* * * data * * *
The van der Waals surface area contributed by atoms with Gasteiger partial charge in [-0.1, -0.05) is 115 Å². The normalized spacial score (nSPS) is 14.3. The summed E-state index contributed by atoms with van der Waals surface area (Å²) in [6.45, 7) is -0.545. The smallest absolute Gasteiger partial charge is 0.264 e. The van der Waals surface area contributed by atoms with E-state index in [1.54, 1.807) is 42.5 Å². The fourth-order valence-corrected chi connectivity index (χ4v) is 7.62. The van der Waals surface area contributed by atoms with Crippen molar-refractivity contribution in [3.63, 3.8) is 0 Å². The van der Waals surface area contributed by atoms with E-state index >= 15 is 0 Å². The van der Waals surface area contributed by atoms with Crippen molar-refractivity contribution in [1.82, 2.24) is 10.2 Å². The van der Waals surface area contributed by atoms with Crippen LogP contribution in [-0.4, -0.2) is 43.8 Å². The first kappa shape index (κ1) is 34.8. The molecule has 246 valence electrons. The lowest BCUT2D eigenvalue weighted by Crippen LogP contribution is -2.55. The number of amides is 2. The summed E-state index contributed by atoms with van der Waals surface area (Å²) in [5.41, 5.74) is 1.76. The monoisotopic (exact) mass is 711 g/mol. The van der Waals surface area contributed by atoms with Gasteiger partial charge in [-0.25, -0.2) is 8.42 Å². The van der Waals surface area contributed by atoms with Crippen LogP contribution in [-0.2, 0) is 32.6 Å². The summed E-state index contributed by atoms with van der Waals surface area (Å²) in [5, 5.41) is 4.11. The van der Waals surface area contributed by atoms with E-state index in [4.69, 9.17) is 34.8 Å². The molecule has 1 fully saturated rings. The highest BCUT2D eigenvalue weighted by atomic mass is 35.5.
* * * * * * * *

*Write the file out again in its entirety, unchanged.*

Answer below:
The van der Waals surface area contributed by atoms with Gasteiger partial charge in [-0.1, -0.05) is 115 Å². The normalized spacial score (nSPS) is 14.3. The summed E-state index contributed by atoms with van der Waals surface area (Å²) in [6.45, 7) is -0.545. The smallest absolute Gasteiger partial charge is 0.264 e. The van der Waals surface area contributed by atoms with E-state index in [1.54, 1.807) is 42.5 Å². The fourth-order valence-corrected chi connectivity index (χ4v) is 7.62. The van der Waals surface area contributed by atoms with Crippen molar-refractivity contribution in [3.63, 3.8) is 0 Å². The van der Waals surface area contributed by atoms with E-state index >= 15 is 0 Å². The van der Waals surface area contributed by atoms with Crippen molar-refractivity contribution in [1.82, 2.24) is 10.2 Å². The van der Waals surface area contributed by atoms with Crippen LogP contribution in [-0.4, -0.2) is 43.8 Å². The first kappa shape index (κ1) is 34.8. The molecule has 246 valence electrons. The lowest BCUT2D eigenvalue weighted by Crippen LogP contribution is -2.55. The number of amides is 2. The summed E-state index contributed by atoms with van der Waals surface area (Å²) in [5.41, 5.74) is 1.76. The monoisotopic (exact) mass is 711 g/mol. The van der Waals surface area contributed by atoms with Gasteiger partial charge in [-0.25, -0.2) is 8.42 Å². The van der Waals surface area contributed by atoms with Crippen LogP contribution in [-0.2, 0) is 32.6 Å². The summed E-state index contributed by atoms with van der Waals surface area (Å²) in [5, 5.41) is 4.11. The van der Waals surface area contributed by atoms with E-state index in [4.69, 9.17) is 34.8 Å². The molecule has 1 fully saturated rings. The highest BCUT2D eigenvalue weighted by atomic mass is 35.5.